The nation's top intelligence official says transparency is going to have to be a feature of the intelligence community from now on. Gen. James Clapper, the director of national intelligence says that's his main takeaway from the Edward Snowden leaks and their continuing fallout. Clapper is the guest on the latest edition of AFCEA Answers on Federal News Radio. In this excerpt, he told host Max Cacas he makes no apologies for the programs Snowden exposed, but intelligence agencies need to do a better job of explaining why they do what they do.
The hunt for a job in the federal government can be confusing from the very start. Logging onto USA Jobs and searching for a job as a "secretary" can land you options ranging from public affairs officer to associate deputy assistant secretary for program planning and budget. Then comes navigating the technical requirements, executive core requirements, and the actual application process itself. Tim McManus is Vice President for Education and Outreach at the Partnership for Public Service. He shared some tips for aspiring feds on In Depth with guest host Jared Serbu.
The Defense Department's overseas contingency budget might survive the end of military operations in Iraq and Afghanistan. Wednesday, two of the Pentagon's top civilian and uniformed leaders asked the House Armed Services Committee to keep authorizing an OCO budget even after the U.S. finishes the draw-downs in the region. DoD's latest OCO request came late in the year, and it's less than Congress anticipated. The House set aside $79 billion for OCO funding when it passed DoD's baseline budget for fiscal 2015, but now the Pentagon is only asking for about $59 billion. Todd Harrison is senior fellow for the Center for Strategic and Budgetary Assessments. He explained how the budget deliberations on Capitol Hill might unfold on In Depth with guest host Jared Serbu.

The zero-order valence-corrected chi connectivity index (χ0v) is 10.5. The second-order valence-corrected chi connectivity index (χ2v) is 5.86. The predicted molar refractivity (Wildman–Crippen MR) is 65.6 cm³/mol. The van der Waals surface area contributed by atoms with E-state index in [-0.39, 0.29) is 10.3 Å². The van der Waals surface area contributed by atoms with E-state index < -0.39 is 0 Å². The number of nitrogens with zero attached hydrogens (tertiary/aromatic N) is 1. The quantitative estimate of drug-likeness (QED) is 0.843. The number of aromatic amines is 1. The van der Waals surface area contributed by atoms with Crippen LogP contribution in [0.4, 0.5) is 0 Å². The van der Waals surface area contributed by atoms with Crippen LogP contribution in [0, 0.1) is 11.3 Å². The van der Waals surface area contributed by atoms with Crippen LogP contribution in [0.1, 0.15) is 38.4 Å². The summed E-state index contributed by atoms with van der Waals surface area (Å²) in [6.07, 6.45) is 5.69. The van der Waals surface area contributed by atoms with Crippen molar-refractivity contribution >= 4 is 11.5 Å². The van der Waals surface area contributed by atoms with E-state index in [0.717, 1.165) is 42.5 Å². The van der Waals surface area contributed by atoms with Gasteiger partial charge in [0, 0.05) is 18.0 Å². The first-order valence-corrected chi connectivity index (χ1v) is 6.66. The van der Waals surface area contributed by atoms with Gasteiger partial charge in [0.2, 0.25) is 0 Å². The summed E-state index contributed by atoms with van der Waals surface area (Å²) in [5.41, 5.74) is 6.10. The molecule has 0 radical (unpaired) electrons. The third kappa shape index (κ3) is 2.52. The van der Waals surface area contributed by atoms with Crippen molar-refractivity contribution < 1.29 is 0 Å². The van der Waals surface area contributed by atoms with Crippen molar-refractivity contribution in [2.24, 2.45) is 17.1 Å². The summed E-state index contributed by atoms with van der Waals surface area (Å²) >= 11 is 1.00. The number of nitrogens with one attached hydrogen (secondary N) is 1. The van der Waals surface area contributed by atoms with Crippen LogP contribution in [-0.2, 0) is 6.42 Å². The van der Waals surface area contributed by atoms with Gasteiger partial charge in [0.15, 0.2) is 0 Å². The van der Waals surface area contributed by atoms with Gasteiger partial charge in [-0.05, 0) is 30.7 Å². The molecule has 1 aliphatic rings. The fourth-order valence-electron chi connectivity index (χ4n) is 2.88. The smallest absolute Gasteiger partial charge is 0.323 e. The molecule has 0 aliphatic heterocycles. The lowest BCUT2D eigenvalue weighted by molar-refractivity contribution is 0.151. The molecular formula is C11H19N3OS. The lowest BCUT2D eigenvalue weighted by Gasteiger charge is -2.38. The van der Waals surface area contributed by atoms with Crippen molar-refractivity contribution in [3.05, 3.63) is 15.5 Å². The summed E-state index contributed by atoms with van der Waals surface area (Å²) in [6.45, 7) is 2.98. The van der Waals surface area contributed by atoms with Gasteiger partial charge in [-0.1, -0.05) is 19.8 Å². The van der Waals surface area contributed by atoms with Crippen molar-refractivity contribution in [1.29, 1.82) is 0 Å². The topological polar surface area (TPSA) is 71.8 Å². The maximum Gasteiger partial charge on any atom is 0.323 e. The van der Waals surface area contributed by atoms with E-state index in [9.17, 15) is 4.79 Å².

Last week, President Obama signed the annual authorization bill for the U.S. Intelligence Community, making several changes to the way federal agencies and contractors deal with classified information and IT systems. Several of the provisions appear to be a reaction to the security clearance issues raised by the Edward Snowden case and by the Navy Yard shooting. Pamela Walker is senior director for homeland security at the Information Technology Alliance for Public Sector. She's been analyzing the final bill, and joined In Depth with guest host Jared Serbu to talk about some of the provisions.
There are a lot of reasons the Department of Veterans Affairs has a huge backlog of disability claims. One is the vast number of new claims VA receives: about a million per year. A second is the sheer complexity of the process and the statutes and case law behind it. VA seems to be acknowledging the complexity of the system in a new partnership it's just formed with the American Bar Association. The new Veterans Claims Assistance Network will offer pro-bono legal services to veterans so that they can put together fully-developed claims. Jim Silkenat is the national president of the American Bar Association. He explained how the program will work on In Depth with guest host Jared Serbu.
Justice is served for three Alabama prison guards and a corrections officer who murdered an inmate. They face five to 35 year prison sentences, and the woman who helped put them behind bars now faces some high praise. Susan Hanson, senior resident agent for the FBI in Dothan, Alabama, is a Service to America medal winner in the Homeland Security and Law Enforcement category. She tells In Depth guest host Jared Serbu how the case started. See a photo gallery of all SAMMIES finalists. Read a Q&A and related story.
The Defense Department has some significant blind spots when it comes to its ability to assess what's going on in the global technology landscape -- especially in the commercial and non-defense markets. DoD officials are keenly aware of the problem, and there's a nascent effort underway to help solve it. The new Technology Domain Awareness initiative is a project of DoD's Information Analysis Centers. Christopher Zember is the director of the Information Analysis Centers. And Jay Harrison is the director of the Center for Smart Defense at West Virginia University, which is helping DoD get the TDA effort of the ground. They explained the initial drive behind TDA on In Depth with guest host Jared Serbu.